So utterly predictable.

Who was surprised to see darling of the hard left Magda Szubanski sign up to take part in Dan Andrew’s government ad campaign in the fight against coronavirus?

No one.

Who was surprised that deputy darling of the hard left, The Project’s Lisa Wilkinson used it as an opportunity to whinge about sexist trolling?

Same number as above.

The criticism that flared up at Magda taking part was quick and fierce after the ad campaign was launched.

It swiftly fell into anti-vax commentary and became hijacked by those who appear to be convinced that coronavirus is all a conspiracy.

The wheels came off very quickly, but what is really interesting is to see leading figures of the far left hopping in to shout, “MISOGYNY!”

Lisa Wilkinson tweeted:

What a load of rubbish.

How about we reverse the genders in that statement and look at this:

“From Steve Price to Alan Jones to Ben Fordham and just about every [conservative man] in between. These days it seems it doesn’t matter your talent, your good intentions, your social conscience, your looks [how is that even acceptable to drop in?]… if you’re male and put yourself out there expect to be trolled.”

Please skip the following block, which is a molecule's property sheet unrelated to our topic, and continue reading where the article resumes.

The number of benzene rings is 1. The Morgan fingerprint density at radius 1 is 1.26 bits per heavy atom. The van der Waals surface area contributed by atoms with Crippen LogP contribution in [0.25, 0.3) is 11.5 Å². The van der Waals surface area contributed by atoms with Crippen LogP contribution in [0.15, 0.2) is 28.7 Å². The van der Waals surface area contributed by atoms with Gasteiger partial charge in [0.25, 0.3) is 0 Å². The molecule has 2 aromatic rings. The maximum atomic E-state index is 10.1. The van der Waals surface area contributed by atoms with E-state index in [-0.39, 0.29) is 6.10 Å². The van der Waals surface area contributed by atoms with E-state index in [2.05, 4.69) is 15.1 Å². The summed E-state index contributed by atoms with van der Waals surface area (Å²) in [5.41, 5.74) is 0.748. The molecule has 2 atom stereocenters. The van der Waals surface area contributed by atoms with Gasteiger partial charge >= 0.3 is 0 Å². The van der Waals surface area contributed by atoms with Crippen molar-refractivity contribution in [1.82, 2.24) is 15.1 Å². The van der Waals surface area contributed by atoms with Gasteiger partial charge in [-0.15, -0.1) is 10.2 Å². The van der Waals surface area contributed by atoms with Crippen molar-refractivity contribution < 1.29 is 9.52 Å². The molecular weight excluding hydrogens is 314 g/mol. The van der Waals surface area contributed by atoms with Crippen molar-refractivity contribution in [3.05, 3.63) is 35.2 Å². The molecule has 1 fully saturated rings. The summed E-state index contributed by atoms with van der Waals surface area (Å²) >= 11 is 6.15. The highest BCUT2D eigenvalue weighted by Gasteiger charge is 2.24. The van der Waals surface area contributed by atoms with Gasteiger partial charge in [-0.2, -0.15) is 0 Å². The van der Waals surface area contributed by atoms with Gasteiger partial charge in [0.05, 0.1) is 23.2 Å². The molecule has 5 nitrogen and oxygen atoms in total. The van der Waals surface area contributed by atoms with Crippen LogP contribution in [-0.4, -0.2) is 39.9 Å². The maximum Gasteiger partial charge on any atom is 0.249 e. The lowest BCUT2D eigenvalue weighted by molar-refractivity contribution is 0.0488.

You cannot sit on screen and spout this relentless poor-women narrative, pushing an anti-men agenda… and then attempt to play the gender card.

Perhaps Lisa needs to consider that criticism is fierce of anyone who voices their opinion in this age of social media?

Perhaps Lisa may also consider that criticism of Magda may be because she chose to align with a government, which is currently dissolving democracy before our very eyes?

Perhaps Lisa may, while she’s at it, additionally contemplate that women are sometimes criticised because people don’t like them?

It’s not because they’re women. Many people dislike Magda; not because she’s a woman, but simply because they don’t like her.

Newsflash: women are not exempt from criticism!

Corrine Barraclough has a journalism career spanning 20 years, including senior positions at national magazines in London, New York & Sydney. She embraced the whirlwind of celebrity and entertainment journalism and the heady lifestyle that went with it before walking away from it all to live on the Gold Coast and pursue a balanced life.

The Corrine Barraclough Show discusses family law, its impact on mental health and the damage of the gender-bias in mainstream media.

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